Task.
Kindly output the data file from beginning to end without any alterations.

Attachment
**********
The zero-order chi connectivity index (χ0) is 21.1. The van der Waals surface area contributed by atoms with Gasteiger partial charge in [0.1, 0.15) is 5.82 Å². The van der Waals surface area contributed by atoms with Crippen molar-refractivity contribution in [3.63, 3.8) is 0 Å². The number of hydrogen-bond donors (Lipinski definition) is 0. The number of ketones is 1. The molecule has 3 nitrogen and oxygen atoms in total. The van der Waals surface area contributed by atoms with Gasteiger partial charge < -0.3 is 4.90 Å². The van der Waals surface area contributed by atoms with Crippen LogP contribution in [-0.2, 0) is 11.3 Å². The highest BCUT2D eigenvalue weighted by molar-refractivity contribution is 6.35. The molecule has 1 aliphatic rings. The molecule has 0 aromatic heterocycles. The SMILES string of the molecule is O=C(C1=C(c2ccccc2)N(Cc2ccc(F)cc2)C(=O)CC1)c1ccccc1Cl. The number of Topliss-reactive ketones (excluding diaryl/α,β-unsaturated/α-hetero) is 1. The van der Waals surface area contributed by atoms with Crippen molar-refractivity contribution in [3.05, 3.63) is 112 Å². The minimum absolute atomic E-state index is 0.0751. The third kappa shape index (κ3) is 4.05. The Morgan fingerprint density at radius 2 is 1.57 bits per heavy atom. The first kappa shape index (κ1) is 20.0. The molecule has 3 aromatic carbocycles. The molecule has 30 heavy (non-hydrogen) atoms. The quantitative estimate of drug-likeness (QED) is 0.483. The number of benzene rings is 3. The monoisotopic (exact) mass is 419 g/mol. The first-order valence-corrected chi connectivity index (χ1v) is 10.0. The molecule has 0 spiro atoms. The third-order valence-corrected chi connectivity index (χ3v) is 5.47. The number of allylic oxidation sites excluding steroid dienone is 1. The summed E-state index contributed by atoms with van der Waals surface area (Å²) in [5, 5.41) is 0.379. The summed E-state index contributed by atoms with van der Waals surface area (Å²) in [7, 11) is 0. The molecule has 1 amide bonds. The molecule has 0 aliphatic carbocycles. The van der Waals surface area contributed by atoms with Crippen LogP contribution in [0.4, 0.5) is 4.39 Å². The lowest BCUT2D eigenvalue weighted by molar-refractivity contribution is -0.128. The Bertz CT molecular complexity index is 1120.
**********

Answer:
The zero-order chi connectivity index (χ0) is 21.1. The van der Waals surface area contributed by atoms with Gasteiger partial charge in [0.1, 0.15) is 5.82 Å². The van der Waals surface area contributed by atoms with Crippen molar-refractivity contribution in [3.63, 3.8) is 0 Å². The number of hydrogen-bond donors (Lipinski definition) is 0. The number of ketones is 1. The molecule has 3 nitrogen and oxygen atoms in total. The van der Waals surface area contributed by atoms with Gasteiger partial charge < -0.3 is 4.90 Å². The van der Waals surface area contributed by atoms with Crippen LogP contribution in [-0.2, 0) is 11.3 Å². The highest BCUT2D eigenvalue weighted by molar-refractivity contribution is 6.35. The molecule has 1 aliphatic rings. The molecule has 0 aromatic heterocycles. The SMILES string of the molecule is O=C(C1=C(c2ccccc2)N(Cc2ccc(F)cc2)C(=O)CC1)c1ccccc1Cl. The number of Topliss-reactive ketones (excluding diaryl/α,β-unsaturated/α-hetero) is 1. The van der Waals surface area contributed by atoms with Crippen molar-refractivity contribution in [3.05, 3.63) is 112 Å². The minimum absolute atomic E-state index is 0.0751. The third kappa shape index (κ3) is 4.05. The Morgan fingerprint density at radius 2 is 1.57 bits per heavy atom. The first kappa shape index (κ1) is 20.0. The molecule has 3 aromatic carbocycles. The molecule has 30 heavy (non-hydrogen) atoms. The quantitative estimate of drug-likeness (QED) is 0.483. The number of benzene rings is 3. The monoisotopic (exact) mass is 419 g/mol. The first-order valence-corrected chi connectivity index (χ1v) is 10.0. The molecule has 0 spiro atoms. The third-order valence-corrected chi connectivity index (χ3v) is 5.47. The number of allylic oxidation sites excluding steroid dienone is 1. The summed E-state index contributed by atoms with van der Waals surface area (Å²) in [5, 5.41) is 0.379. The summed E-state index contributed by atoms with van der Waals surface area (Å²) in [7, 11) is 0. The molecule has 1 amide bonds. The molecule has 0 aliphatic carbocycles. The van der Waals surface area contributed by atoms with Crippen LogP contribution in [0.4, 0.5) is 4.39 Å². The lowest BCUT2D eigenvalue weighted by molar-refractivity contribution is -0.128. The Bertz CT molecular complexity index is 1120.